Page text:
John Vaillant: Umwelt is a term coined more than a century ago by an Estonian physiologist named Jakob von Uexkull who is considered one of the fathers of ethology (also known as behavioral ecology). Ethology is a young discipline whose goal is to study behavior and social organization through a biological lens. "To do so," wrote Uexkull, "we must first blow, in fancy, a soap bubble around each creature to represent its own world, filled with the perceptions which it alone knows. When we ourselves then step into one of these bubbles, the familiar...is transformed." Uexkull called this 'bubble' the umwelt, a German word that he applied to a given animal’s subjective or "self-centered" world. An individual’s umwelt exists side by side with the Umgebung—the term Uexkull used to describe the objective environment, a place that exists in theory but that none of us can truly know given the inherent limitations of our respective umwelten. For me, umwelt and umgebung offered a helpful framework for exploring and describing the experience of other creatures, which is one of the central themes in The Tiger.
Mongabay: Surely if one could tick off a check list of qualities one would like in a wildlife ranger and protector of the Amur Tiger and its habitat, that man would be Yuri Trush. How would you describe him? It seems as though if we had a handful of Yuri Trushes, and the political will to support men like him, conservation of wildlife around the world could really take a leap forward.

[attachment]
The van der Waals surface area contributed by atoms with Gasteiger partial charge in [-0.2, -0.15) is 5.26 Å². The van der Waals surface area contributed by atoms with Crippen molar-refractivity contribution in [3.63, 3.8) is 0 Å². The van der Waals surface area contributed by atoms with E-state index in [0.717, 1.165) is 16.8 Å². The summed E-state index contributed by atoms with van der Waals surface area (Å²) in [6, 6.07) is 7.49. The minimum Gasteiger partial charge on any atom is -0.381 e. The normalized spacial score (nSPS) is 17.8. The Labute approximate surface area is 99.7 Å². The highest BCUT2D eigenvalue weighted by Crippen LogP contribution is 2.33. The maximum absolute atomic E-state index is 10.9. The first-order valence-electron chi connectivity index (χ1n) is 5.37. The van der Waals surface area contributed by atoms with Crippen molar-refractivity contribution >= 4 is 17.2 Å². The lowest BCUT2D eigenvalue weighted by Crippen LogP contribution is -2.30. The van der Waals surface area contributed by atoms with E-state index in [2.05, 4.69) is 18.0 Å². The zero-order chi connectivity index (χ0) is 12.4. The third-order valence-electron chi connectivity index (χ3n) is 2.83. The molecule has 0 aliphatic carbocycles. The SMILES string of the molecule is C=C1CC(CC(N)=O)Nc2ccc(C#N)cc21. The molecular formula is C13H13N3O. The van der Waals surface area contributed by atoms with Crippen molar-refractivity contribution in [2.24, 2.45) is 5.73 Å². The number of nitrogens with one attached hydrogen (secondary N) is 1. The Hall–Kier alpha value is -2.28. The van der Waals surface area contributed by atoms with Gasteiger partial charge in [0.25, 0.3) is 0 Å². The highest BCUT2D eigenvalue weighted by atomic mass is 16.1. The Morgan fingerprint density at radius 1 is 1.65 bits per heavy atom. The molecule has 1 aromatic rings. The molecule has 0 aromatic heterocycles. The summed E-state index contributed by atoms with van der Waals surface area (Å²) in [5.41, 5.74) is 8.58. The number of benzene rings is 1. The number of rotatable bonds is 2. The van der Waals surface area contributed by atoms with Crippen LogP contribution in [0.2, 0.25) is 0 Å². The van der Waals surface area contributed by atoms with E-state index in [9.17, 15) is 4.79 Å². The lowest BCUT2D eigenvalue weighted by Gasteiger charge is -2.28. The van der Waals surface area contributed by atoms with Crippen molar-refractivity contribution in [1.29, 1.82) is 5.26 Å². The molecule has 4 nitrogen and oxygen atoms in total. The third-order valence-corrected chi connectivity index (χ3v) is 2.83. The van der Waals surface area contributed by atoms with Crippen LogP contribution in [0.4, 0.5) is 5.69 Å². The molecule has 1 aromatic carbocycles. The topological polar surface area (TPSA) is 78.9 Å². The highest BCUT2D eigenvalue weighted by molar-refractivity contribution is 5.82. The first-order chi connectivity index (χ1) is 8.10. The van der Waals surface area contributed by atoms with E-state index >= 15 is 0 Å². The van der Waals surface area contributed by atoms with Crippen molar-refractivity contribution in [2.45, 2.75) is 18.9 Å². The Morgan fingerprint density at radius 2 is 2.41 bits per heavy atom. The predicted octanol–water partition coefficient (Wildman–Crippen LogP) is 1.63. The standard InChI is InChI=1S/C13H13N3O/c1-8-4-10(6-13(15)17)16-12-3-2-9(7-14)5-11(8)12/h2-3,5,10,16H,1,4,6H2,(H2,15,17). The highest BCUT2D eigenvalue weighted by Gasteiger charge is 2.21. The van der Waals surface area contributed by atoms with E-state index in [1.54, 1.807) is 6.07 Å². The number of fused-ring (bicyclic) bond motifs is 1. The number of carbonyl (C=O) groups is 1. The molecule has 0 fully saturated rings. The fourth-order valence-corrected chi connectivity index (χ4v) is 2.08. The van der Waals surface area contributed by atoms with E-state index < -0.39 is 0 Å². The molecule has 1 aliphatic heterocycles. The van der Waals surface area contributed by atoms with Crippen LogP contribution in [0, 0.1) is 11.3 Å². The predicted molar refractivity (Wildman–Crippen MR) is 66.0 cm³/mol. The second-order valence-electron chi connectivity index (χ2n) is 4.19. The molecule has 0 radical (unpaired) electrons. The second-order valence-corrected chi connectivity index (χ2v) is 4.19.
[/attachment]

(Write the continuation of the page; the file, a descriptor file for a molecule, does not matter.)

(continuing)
Yuri Trush. Photo by: Sasha Snow.
Mongabay: As an author of non-fiction where exhaustive research and intimacy with the subject are required, it happens sometimes that the intensity of the work and its characteristics can seep into one’s being. How has creating "The Tiger" affected you? Changed you?
John Vaillant: First and foremost, it has given me a much deeper appreciation for tigers, and animals in general. I had to learn a lot (from some excellent teachers) in order to write this book, and it required me to explore the concept of Umwelt deeply. I have emerged from this experience with the conviction that empathy for others, no matter what the species, nationality, etc., is the key to our mutual survival, not to mention joy.
One of things I was most moved by was the generosity of those who were so deeply impacted by these events. Lives were changed forever by these attacks, many for the worse. Nonetheless, the survivors, many of whom are desperately poor, invited us into their homes and lives and offered what they had, whether it was tea, a meal, or very personal information. These experiences made me put myself and my own willingness to give under much tougher scrutiny.
Mongabay: Would you share with Mongabay readers some of these unheralded tiger conservancies that you worked with and are making a difference on the ground in Primorye?
John Vaillant: In addition to well known heavies like WWF and Panthera, there are some terrific smaller organizations working bravely and effectively to ensure a safe and healthy future for Amur tigers. For more information on who and how to help, please visit: The Tiger Book
Mongabay: The Tiger is the story of the world's largest cat enacting revenge on its human persecutors. No doubt, tigers are beautiful and awesome, but their run-ins with humans, and people's livestock, are often fraught with conflict, and sometimes, death. Why should the "powers that be" work to save such an animal?